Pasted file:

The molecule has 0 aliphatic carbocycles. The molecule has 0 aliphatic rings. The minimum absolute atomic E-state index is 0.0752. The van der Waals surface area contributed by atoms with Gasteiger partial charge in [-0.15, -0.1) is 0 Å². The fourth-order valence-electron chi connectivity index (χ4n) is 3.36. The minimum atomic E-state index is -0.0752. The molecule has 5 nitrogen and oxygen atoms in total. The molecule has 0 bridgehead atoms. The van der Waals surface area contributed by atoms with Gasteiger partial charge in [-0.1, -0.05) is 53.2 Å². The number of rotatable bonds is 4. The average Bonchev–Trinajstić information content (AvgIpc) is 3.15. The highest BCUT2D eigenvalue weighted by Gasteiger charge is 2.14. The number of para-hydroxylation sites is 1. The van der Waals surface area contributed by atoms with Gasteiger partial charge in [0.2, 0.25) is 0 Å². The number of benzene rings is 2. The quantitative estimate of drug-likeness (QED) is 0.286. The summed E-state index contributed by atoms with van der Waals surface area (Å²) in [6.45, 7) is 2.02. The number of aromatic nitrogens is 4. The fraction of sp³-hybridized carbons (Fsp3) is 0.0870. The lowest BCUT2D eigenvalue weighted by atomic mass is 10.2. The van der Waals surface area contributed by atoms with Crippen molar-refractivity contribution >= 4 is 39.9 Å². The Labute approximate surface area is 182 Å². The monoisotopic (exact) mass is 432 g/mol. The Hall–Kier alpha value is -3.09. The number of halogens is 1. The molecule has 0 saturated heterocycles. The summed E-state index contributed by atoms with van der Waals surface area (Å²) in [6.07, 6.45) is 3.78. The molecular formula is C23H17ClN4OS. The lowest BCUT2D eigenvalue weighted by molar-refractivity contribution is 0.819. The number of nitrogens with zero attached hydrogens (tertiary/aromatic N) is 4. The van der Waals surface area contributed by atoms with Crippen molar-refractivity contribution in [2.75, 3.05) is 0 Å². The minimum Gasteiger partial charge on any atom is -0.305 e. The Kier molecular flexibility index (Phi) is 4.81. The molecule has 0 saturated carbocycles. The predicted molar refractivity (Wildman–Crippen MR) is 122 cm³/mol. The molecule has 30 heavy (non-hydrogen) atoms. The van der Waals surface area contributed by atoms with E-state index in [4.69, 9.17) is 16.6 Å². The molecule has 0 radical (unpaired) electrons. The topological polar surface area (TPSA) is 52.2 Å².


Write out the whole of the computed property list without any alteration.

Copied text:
The molecule has 0 aliphatic carbocycles. The molecule has 0 aliphatic rings. The minimum absolute atomic E-state index is 0.0752. The van der Waals surface area contributed by atoms with Gasteiger partial charge in [-0.15, -0.1) is 0 Å². The fourth-order valence-electron chi connectivity index (χ4n) is 3.36. The minimum atomic E-state index is -0.0752. The molecule has 5 nitrogen and oxygen atoms in total. The molecule has 0 bridgehead atoms. The van der Waals surface area contributed by atoms with Gasteiger partial charge in [-0.1, -0.05) is 53.2 Å². The number of rotatable bonds is 4. The average Bonchev–Trinajstić information content (AvgIpc) is 3.15. The highest BCUT2D eigenvalue weighted by Gasteiger charge is 2.14. The number of para-hydroxylation sites is 1. The van der Waals surface area contributed by atoms with Gasteiger partial charge in [0.2, 0.25) is 0 Å². The number of benzene rings is 2. The quantitative estimate of drug-likeness (QED) is 0.286. The summed E-state index contributed by atoms with van der Waals surface area (Å²) in [6.45, 7) is 2.02. The number of aromatic nitrogens is 4. The fraction of sp³-hybridized carbons (Fsp3) is 0.0870. The lowest BCUT2D eigenvalue weighted by atomic mass is 10.2. The van der Waals surface area contributed by atoms with Crippen molar-refractivity contribution >= 4 is 39.9 Å². The Labute approximate surface area is 182 Å². The monoisotopic (exact) mass is 432 g/mol. The Hall–Kier alpha value is -3.09. The number of halogens is 1. The molecule has 0 saturated heterocycles. The summed E-state index contributed by atoms with van der Waals surface area (Å²) in [6.07, 6.45) is 3.78. The molecular formula is C23H17ClN4OS. The lowest BCUT2D eigenvalue weighted by molar-refractivity contribution is 0.819. The number of nitrogens with zero attached hydrogens (tertiary/aromatic N) is 4. The van der Waals surface area contributed by atoms with Crippen molar-refractivity contribution in [2.75, 3.05) is 0 Å². The minimum Gasteiger partial charge on any atom is -0.305 e. The Kier molecular flexibility index (Phi) is 4.81. The molecule has 0 saturated carbocycles. The predicted molar refractivity (Wildman–Crippen MR) is 122 cm³/mol. The molecule has 30 heavy (non-hydrogen) atoms. The van der Waals surface area contributed by atoms with E-state index in [4.69, 9.17) is 16.6 Å². The molecule has 0 radical (unpaired) electrons. The topological polar surface area (TPSA) is 52.2 Å².